A string quartet in Copenhagen, Denmark, plays while a planet enters the room above them. It flies in front of them and stops while still spinning. Parts of its surface tear away to reveal three dancers inside the planet.
Two dancers enter stage from left and start dancing with the dancers inside the planet whose images are transmitted live from Barcelona, Spain. They and the planet are projected onto a transparent screen in front of the musicians.
Thus began the performance “Longing for the impossible for the moment it is real.” The show was part of the latest Network Performing Arts Production Workshop, which took place in Copenhagen, April 3-5, 2017.
Other acts in the performance involved a singer and a harpist from London, United Kingdom, whose images were also projected onto the screen via a video link.
No latency allowed
Integrating musicians and dancers from other parts of the world into a show puts great demands on the network infrastructure. A normal video conference system would not be able to transmit video and sound fast enough. Once a delay enters the transmission, the music suffers.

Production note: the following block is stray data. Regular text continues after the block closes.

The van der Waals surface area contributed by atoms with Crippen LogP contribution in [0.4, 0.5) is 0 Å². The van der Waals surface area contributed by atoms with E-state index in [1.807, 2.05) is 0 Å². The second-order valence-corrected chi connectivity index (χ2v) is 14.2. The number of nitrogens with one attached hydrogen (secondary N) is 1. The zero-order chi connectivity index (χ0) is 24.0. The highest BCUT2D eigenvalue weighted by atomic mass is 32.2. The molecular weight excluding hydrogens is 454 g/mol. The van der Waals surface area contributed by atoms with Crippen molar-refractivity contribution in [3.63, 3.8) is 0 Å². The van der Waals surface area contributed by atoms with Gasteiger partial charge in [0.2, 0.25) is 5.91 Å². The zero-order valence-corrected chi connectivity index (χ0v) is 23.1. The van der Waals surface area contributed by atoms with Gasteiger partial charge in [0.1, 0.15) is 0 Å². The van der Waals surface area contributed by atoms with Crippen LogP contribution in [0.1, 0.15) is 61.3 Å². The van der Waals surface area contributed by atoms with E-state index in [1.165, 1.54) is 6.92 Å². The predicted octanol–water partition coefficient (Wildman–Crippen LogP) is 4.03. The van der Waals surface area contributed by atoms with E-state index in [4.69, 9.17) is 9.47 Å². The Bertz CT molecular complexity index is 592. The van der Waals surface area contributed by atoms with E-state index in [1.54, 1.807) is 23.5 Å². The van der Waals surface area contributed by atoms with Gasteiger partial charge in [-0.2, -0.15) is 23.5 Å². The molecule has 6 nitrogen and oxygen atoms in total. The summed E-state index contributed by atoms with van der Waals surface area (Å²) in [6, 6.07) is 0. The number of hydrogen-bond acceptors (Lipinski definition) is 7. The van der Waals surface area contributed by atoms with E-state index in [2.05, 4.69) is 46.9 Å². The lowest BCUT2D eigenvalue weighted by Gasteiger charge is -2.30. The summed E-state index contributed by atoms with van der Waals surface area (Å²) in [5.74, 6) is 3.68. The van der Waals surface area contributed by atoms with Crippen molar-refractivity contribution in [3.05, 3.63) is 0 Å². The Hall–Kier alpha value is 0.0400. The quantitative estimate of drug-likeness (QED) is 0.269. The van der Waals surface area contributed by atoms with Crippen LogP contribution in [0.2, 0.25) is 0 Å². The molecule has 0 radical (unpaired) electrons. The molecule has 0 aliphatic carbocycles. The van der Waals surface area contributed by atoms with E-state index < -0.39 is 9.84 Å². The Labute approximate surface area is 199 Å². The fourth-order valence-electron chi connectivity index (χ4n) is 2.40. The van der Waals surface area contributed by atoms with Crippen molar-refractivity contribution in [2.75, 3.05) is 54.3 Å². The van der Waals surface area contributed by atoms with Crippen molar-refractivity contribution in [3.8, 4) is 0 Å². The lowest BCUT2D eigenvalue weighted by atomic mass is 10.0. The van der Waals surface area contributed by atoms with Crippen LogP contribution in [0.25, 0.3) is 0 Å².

The performance took advantage of the LOLA system (Low Latency) for video conferencing. The system does no compressing and decompressing of the video and audio signals in order to avoid introducing delays.
The network connections between Copenhagen, London, and Barcelona provided high bandwidth with minimal latency. The Danish NREN (National Research and Education Network) DeiC supplied the connection together with its international partners NORDUnet and the GÉANT network.
The Network Performing Arts Production Workshops (NPAPWS) are arranged annually by the American Internet2 and the European GÉANT organization.
The recent workshop was the first ever held in Denmark. It took place at the Royal Danish Academy of Music and was supported by DeiC.
The workshop attracted a record 80 participants from 28 countries. During the workshop they learned about the latest developments within LOLA, Ultragrid, and FPGA-based tools.
Demonstrations showed how a music teacher in Copenhagen could coach a student in Vienna, Austria or in New York, USA via low latency video links.
For more information please contact the contributor/s: